I am the son of a plumber, who was the son of a plumber. My wife gives me a bemused look when I go off to fix a plumbing problem, usually minor, when she asks, “Can you do it?” and I say, “Son of a son of a plumber.” Truly, my statement means nothing, though I worked with my Dad for two summers that I enjoyed a great deal. He installed sewers all over southeastern Wisconsin, and was known for doing quality work. He never got sued once in his 35-year career.
So, I can appreciate plumbing. Most of us never think about it. Open the spigot — water! Flush the toilet — waste gone! Simple. Beautiful. As my Dad, a happy man, would say, “I have brought civilization to southeastern Wisconsin.” A good man, my Dad.
Figuratively, plumbing exists in many areas of life. People don’t want to think about the mechanics of how something works; they just want it to work when they need it. More people drive cars than are mechanics. More people listen to music than can sing well. (I love to sing.)
The sad aspect of plumbing for the financial markets today is that we are drawn to the front end of investing processes. This man looks successful. He has a great story; a way to make money that others do not know about. There are documents showing his track record — impressive, though he doesn’t solicit publicly; investing with him is a family affair. Do you want to be part of the family and gain the benefits thereof?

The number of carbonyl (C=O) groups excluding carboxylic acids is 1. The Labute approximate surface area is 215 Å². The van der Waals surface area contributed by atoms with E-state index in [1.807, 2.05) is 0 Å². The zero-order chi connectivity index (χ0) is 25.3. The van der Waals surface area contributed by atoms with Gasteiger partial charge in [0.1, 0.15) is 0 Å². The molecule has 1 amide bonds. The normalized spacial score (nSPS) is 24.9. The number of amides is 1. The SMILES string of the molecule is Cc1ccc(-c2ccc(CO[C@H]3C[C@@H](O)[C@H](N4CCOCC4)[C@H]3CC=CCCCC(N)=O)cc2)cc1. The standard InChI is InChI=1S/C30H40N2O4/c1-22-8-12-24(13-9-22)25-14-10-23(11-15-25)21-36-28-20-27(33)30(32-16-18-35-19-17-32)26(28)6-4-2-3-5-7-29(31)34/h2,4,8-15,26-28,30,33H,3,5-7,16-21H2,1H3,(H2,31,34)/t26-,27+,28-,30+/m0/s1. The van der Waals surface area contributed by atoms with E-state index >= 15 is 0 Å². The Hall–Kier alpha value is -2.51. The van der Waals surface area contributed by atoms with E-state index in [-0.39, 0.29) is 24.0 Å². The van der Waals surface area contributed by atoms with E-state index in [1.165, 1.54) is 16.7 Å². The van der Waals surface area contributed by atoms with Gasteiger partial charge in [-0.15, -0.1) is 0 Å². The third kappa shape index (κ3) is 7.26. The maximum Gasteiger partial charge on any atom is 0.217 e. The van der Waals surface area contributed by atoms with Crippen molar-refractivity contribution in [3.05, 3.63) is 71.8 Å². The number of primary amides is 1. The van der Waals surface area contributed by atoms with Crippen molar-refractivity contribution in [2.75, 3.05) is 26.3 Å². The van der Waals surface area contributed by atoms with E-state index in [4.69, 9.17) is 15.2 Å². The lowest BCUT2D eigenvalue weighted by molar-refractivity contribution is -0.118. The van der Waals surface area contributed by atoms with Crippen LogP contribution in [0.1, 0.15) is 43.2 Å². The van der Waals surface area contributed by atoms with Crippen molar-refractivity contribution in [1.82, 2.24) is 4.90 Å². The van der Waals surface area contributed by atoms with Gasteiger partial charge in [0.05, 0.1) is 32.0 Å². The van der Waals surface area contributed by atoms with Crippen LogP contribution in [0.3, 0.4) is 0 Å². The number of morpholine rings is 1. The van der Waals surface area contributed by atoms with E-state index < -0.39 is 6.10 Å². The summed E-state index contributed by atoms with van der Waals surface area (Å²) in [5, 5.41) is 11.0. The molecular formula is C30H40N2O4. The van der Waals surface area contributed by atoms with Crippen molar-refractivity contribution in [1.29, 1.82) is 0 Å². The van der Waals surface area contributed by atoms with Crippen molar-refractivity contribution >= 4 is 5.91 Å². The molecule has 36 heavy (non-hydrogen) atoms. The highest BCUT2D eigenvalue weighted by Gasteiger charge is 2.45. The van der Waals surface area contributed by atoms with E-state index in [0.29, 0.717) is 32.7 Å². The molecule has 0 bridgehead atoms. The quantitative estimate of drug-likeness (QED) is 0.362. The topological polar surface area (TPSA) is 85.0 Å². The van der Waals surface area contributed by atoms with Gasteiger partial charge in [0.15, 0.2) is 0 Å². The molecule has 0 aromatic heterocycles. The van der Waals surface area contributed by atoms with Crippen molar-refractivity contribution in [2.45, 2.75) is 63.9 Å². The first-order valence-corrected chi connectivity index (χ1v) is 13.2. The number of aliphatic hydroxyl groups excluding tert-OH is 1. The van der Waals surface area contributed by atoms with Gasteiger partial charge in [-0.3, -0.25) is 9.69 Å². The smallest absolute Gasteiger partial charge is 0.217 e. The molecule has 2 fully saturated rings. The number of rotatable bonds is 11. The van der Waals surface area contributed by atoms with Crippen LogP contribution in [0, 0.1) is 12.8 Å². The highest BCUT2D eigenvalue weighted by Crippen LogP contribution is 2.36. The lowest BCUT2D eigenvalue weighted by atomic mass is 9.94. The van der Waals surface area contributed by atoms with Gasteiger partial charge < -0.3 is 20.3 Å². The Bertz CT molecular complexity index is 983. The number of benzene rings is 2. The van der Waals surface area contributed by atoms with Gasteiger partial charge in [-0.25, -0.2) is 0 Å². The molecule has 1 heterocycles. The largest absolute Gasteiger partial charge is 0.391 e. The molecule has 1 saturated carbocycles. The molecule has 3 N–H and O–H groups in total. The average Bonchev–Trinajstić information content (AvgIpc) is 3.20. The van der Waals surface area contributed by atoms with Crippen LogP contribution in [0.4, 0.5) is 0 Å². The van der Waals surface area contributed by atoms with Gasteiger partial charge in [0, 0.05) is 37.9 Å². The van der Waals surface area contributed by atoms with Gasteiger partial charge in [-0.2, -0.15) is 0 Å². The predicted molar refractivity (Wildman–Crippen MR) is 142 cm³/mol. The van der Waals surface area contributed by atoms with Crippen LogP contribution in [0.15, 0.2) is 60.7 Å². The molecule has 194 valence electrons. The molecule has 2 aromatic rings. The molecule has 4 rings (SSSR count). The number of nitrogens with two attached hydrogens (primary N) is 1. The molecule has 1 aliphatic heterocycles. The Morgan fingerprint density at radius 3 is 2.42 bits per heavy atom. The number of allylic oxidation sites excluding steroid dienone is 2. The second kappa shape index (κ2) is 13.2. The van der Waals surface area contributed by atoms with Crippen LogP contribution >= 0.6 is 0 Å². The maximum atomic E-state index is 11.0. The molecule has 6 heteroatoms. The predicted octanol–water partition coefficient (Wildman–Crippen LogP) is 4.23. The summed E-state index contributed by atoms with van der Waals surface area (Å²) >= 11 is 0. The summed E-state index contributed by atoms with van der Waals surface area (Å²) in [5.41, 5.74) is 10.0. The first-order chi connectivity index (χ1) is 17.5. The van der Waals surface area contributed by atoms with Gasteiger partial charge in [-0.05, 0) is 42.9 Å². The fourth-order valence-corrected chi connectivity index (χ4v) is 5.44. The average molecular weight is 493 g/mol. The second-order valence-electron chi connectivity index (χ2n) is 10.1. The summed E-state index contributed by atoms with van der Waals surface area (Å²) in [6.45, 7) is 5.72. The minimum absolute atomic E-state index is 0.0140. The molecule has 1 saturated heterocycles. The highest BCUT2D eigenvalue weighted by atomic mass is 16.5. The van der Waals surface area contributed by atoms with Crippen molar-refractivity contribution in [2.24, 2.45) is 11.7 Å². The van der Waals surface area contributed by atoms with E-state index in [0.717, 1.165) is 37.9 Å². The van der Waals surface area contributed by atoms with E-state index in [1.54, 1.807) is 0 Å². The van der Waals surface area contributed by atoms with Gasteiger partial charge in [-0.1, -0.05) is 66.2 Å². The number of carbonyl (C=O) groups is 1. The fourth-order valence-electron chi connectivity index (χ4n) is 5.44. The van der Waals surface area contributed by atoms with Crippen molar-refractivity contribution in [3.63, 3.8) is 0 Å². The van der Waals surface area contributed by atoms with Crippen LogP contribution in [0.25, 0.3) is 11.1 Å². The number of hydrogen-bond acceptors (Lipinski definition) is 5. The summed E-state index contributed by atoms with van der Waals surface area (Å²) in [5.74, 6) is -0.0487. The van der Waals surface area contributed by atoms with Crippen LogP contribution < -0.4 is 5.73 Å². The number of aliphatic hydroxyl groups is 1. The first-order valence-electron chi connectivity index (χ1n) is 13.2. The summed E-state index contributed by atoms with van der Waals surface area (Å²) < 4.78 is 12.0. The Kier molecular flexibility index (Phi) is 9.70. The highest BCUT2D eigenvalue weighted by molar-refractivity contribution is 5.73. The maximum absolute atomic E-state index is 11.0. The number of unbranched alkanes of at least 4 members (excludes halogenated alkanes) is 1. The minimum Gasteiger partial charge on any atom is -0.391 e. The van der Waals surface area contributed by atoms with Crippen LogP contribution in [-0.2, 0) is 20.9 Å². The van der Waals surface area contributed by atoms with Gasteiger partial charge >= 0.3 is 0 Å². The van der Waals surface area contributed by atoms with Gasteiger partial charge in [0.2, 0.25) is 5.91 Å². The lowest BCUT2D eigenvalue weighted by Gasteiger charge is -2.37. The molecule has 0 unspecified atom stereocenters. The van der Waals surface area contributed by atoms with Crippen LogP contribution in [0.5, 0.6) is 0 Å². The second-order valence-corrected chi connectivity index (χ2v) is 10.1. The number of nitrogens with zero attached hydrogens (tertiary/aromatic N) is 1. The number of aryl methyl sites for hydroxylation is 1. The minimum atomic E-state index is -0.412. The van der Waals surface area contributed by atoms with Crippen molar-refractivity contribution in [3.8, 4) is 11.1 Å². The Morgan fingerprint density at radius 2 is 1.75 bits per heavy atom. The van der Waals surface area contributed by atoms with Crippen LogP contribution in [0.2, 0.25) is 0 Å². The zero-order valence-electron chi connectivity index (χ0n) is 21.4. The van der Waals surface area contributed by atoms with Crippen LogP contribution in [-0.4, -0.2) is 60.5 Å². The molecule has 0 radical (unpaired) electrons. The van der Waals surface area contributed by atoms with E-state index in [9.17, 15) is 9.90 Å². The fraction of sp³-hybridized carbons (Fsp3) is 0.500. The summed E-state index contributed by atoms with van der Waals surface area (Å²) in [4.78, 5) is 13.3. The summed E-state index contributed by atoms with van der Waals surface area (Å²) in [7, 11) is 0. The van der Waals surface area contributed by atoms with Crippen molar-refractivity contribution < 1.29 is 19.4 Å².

There are questions to be asked, particularly of nonstandard ventures:
- How are the returns earned?
- Who checks the results? (Auditing — should not be a small firm.)
- Who has custody of the assets?
- Is the trustee a reputable third party?
- Is liquidity proportionate to the asset class invested in?
- Is this under US law?
- Do the returns look too good to be true, either in absolute amount, or always positive with low volatility?
- Is this marketed to everyone, or just a select few suckers?
- Is the profit motive of the sponsor obvious and standard?
- How are asset values calculated each accounting period?
Whether we are talking about Madoff, Stanford, or any of the other recent frauds, an attention to the details of how the financial plumbing works can pay off in terms of avoiding situations that are too good to be true.
When the next bull phase comes, be aware, and avoid slick talkers who have a good private game going, unless it can be verified by many competent independent third parties. The bear phase is here now, revealing the slick talkers, and those that were taken in by them. Be aware; you are your first and best line of defense.